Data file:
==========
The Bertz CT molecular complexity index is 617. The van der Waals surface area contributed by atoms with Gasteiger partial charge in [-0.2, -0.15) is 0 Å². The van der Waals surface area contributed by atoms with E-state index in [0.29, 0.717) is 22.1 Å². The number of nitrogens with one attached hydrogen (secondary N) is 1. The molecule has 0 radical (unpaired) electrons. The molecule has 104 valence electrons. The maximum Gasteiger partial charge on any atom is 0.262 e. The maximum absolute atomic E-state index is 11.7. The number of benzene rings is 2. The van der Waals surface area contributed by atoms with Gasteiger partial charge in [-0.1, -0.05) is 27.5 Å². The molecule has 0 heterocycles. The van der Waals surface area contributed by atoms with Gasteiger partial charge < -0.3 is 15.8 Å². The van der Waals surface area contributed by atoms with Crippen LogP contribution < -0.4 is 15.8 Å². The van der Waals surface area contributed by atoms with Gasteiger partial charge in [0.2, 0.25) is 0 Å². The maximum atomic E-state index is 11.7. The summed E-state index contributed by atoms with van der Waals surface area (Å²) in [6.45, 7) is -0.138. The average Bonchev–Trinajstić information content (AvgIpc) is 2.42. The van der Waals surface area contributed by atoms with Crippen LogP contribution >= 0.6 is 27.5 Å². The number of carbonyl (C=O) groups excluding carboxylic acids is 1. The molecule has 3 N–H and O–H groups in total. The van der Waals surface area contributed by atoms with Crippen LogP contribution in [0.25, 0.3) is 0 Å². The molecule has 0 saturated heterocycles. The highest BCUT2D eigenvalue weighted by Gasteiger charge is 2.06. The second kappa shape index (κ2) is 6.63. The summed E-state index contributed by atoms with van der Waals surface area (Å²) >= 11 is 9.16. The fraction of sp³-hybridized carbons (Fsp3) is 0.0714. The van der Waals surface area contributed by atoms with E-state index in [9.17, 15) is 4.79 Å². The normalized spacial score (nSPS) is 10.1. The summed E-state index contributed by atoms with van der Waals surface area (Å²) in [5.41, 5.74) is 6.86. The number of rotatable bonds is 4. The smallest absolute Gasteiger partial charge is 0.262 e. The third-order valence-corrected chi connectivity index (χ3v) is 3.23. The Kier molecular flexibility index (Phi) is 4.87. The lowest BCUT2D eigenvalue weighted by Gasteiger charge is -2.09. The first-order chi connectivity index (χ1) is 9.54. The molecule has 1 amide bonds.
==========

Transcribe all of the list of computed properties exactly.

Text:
The Bertz CT molecular complexity index is 617. The van der Waals surface area contributed by atoms with Gasteiger partial charge in [-0.2, -0.15) is 0 Å². The van der Waals surface area contributed by atoms with E-state index in [0.29, 0.717) is 22.1 Å². The number of nitrogens with one attached hydrogen (secondary N) is 1. The molecule has 0 radical (unpaired) electrons. The molecule has 104 valence electrons. The maximum Gasteiger partial charge on any atom is 0.262 e. The maximum absolute atomic E-state index is 11.7. The number of benzene rings is 2. The van der Waals surface area contributed by atoms with Gasteiger partial charge in [-0.1, -0.05) is 27.5 Å². The molecule has 0 heterocycles. The van der Waals surface area contributed by atoms with Gasteiger partial charge < -0.3 is 15.8 Å². The van der Waals surface area contributed by atoms with Crippen LogP contribution < -0.4 is 15.8 Å². The van der Waals surface area contributed by atoms with Gasteiger partial charge in [0.2, 0.25) is 0 Å². The maximum atomic E-state index is 11.7. The summed E-state index contributed by atoms with van der Waals surface area (Å²) in [6.45, 7) is -0.138. The average Bonchev–Trinajstić information content (AvgIpc) is 2.42. The van der Waals surface area contributed by atoms with Crippen LogP contribution >= 0.6 is 27.5 Å². The number of carbonyl (C=O) groups excluding carboxylic acids is 1. The molecule has 3 N–H and O–H groups in total. The van der Waals surface area contributed by atoms with Crippen LogP contribution in [0.25, 0.3) is 0 Å². The molecule has 0 saturated heterocycles. The highest BCUT2D eigenvalue weighted by Gasteiger charge is 2.06. The second kappa shape index (κ2) is 6.63. The summed E-state index contributed by atoms with van der Waals surface area (Å²) >= 11 is 9.16. The fraction of sp³-hybridized carbons (Fsp3) is 0.0714. The van der Waals surface area contributed by atoms with E-state index in [9.17, 15) is 4.79 Å². The normalized spacial score (nSPS) is 10.1. The summed E-state index contributed by atoms with van der Waals surface area (Å²) in [5.41, 5.74) is 6.86. The number of rotatable bonds is 4. The smallest absolute Gasteiger partial charge is 0.262 e. The third-order valence-corrected chi connectivity index (χ3v) is 3.23. The Kier molecular flexibility index (Phi) is 4.87. The lowest BCUT2D eigenvalue weighted by Gasteiger charge is -2.09. The first-order chi connectivity index (χ1) is 9.54. The molecule has 1 amide bonds.